This week, parliament will have the first opportunity to consider a Private Members’ Bill put forward by Labour MP, Jim McMahon. Officially named the Representation of The People (Young People’s Enfranchisement and Education) Bill, if passed, it will bring UK General Elections in line with Scottish elections in allowing 16 and 17-year-olds to vote. I will be in Parliament on Friday to support the Bill and if MPs get the opportunity to vote on this issue, it will be one of the easiest votes I have ever cast.
Ask anyone who campaigned in the Scottish Independence Referendum and they will tell you how remarkably informed and engaged young people were in that debate. In elections since I have chapped on many doors where a young person is about to cast their first vote. I always find them to be refreshingly open-minded and keen to take the time to think about the issues and consider each candidate and party on merit.
It is a view that was reinforced for me last week when I visited Higher Modern Studies students at Cathkin High School. We covered the full range of issues from taxation and welfare to the constitution and the monarchy, each question carefully thought out and each student genuinely interested in the answer. It is absurd to think that at 16 or 17 you could be married, join the army, or have a full-time job and pay tax, but the Prime Minister doesn’t trust you enough to decide who your local MP should be.
Unfortunately, the Conservatives seem unlikely to support the Bill. It will be interesting to hear what arguments they put forward. The answer to their scepticism may be found in current opinion polls. 63 per cent of voters aged 18-24 now say they back Jeremy Corbyn, Theresa May knows that extending the franchise to include 16 and 17-year-olds is likely to further boost Labour’s prospects of forming the next government. I suspect one day we will look back and find it remarkable that 16 and 17-year-olds were ever denied the right to vote, but the Tories would rather avoid facing that reality.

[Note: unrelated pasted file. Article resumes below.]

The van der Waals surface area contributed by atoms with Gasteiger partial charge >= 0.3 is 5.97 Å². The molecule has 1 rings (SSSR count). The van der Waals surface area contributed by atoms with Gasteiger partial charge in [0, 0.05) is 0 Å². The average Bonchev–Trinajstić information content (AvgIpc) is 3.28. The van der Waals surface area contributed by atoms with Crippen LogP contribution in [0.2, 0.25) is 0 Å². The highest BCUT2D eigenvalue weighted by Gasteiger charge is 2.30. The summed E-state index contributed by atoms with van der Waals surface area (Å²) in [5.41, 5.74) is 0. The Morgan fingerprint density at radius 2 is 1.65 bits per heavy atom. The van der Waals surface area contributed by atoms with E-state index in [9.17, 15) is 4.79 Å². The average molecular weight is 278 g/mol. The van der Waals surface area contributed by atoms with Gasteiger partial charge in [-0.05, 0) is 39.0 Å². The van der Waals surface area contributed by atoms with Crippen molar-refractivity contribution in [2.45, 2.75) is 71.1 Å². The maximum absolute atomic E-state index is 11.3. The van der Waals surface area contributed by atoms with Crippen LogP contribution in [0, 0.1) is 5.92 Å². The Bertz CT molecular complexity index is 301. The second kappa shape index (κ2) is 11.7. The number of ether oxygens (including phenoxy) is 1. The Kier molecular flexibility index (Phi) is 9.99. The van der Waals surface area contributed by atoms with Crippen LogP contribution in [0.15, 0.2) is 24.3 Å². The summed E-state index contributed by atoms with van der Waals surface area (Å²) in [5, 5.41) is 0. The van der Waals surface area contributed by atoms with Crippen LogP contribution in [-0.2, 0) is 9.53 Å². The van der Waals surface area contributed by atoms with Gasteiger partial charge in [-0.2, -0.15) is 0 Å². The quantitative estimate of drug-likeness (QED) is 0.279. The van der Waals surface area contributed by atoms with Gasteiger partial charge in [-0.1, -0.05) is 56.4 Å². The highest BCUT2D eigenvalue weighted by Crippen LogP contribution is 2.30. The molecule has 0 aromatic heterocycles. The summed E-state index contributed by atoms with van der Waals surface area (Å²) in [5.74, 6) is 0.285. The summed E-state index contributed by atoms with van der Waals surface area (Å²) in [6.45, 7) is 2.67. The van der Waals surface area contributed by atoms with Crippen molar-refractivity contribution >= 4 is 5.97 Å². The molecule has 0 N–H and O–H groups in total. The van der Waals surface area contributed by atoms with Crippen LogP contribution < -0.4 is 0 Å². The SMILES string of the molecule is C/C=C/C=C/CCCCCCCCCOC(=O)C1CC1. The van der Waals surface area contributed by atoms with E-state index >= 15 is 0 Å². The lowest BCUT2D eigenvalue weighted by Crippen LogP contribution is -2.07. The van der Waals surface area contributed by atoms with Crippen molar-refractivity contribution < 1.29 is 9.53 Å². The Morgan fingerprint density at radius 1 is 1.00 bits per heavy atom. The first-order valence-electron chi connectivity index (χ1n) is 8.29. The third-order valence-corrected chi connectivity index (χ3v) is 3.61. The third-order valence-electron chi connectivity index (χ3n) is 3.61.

It is the same attitude they take to Opposition Day Debates, trying to avoid a vote to claim they haven’t been defeated. Labour was prepared for this tactic during the debate on pausing the rollout of Universal Credit, forcing a vote that resulted in an almost unprecedented Government defeat of 299 to 0. Unfortunately, the vote was non-binding, but the clearly expressed will of Parliament is that Universal Credit must be paused and fixed. The Government ignores that at its peril.
The truth is, the Tories are living on borrowed time. They treat parliament like a pantomime, relying on tactics and gimmicks and avoiding democracy at all costs. No one knows for sure when the next election will be, but today’s 16 and 17-year-olds will get to vote eventually and they are watching very carefully.